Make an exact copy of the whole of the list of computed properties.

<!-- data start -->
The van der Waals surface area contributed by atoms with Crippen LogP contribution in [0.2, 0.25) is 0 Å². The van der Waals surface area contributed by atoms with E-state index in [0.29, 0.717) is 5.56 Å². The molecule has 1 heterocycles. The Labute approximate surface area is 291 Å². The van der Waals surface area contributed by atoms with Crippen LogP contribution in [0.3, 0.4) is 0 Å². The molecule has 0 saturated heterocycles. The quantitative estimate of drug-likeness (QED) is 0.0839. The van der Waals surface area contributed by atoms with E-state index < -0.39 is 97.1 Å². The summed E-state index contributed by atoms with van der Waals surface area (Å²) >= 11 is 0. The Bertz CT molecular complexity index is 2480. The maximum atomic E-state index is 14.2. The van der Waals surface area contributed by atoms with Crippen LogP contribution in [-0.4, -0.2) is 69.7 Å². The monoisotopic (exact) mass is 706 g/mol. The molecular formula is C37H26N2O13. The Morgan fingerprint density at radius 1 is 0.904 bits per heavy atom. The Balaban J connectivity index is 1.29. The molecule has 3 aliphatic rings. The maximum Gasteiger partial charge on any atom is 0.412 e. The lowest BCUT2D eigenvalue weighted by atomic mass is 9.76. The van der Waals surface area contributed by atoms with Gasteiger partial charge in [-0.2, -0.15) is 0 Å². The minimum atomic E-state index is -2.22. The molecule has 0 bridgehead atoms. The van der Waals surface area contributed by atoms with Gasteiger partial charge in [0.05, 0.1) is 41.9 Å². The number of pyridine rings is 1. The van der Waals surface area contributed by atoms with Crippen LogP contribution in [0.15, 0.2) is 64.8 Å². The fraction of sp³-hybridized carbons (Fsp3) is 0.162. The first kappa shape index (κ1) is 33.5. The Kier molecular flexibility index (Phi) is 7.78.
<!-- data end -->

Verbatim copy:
The van der Waals surface area contributed by atoms with Crippen LogP contribution in [0.2, 0.25) is 0 Å². The van der Waals surface area contributed by atoms with E-state index in [0.29, 0.717) is 5.56 Å². The molecule has 1 heterocycles. The Labute approximate surface area is 291 Å². The van der Waals surface area contributed by atoms with Crippen LogP contribution in [0.3, 0.4) is 0 Å². The molecule has 0 saturated heterocycles. The quantitative estimate of drug-likeness (QED) is 0.0839. The van der Waals surface area contributed by atoms with E-state index < -0.39 is 97.1 Å². The summed E-state index contributed by atoms with van der Waals surface area (Å²) >= 11 is 0. The Bertz CT molecular complexity index is 2480. The maximum atomic E-state index is 14.2. The van der Waals surface area contributed by atoms with Crippen LogP contribution in [-0.4, -0.2) is 69.7 Å². The monoisotopic (exact) mass is 706 g/mol. The molecular formula is C37H26N2O13. The Morgan fingerprint density at radius 1 is 0.904 bits per heavy atom. The Balaban J connectivity index is 1.29. The molecule has 3 aliphatic rings. The maximum Gasteiger partial charge on any atom is 0.412 e. The lowest BCUT2D eigenvalue weighted by atomic mass is 9.76. The van der Waals surface area contributed by atoms with Gasteiger partial charge in [-0.2, -0.15) is 0 Å². The minimum atomic E-state index is -2.22. The molecule has 0 bridgehead atoms. The van der Waals surface area contributed by atoms with Gasteiger partial charge in [0.05, 0.1) is 41.9 Å². The number of pyridine rings is 1. The van der Waals surface area contributed by atoms with Crippen LogP contribution in [0.15, 0.2) is 64.8 Å². The fraction of sp³-hybridized carbons (Fsp3) is 0.162. The first kappa shape index (κ1) is 33.5. The Kier molecular flexibility index (Phi) is 7.78.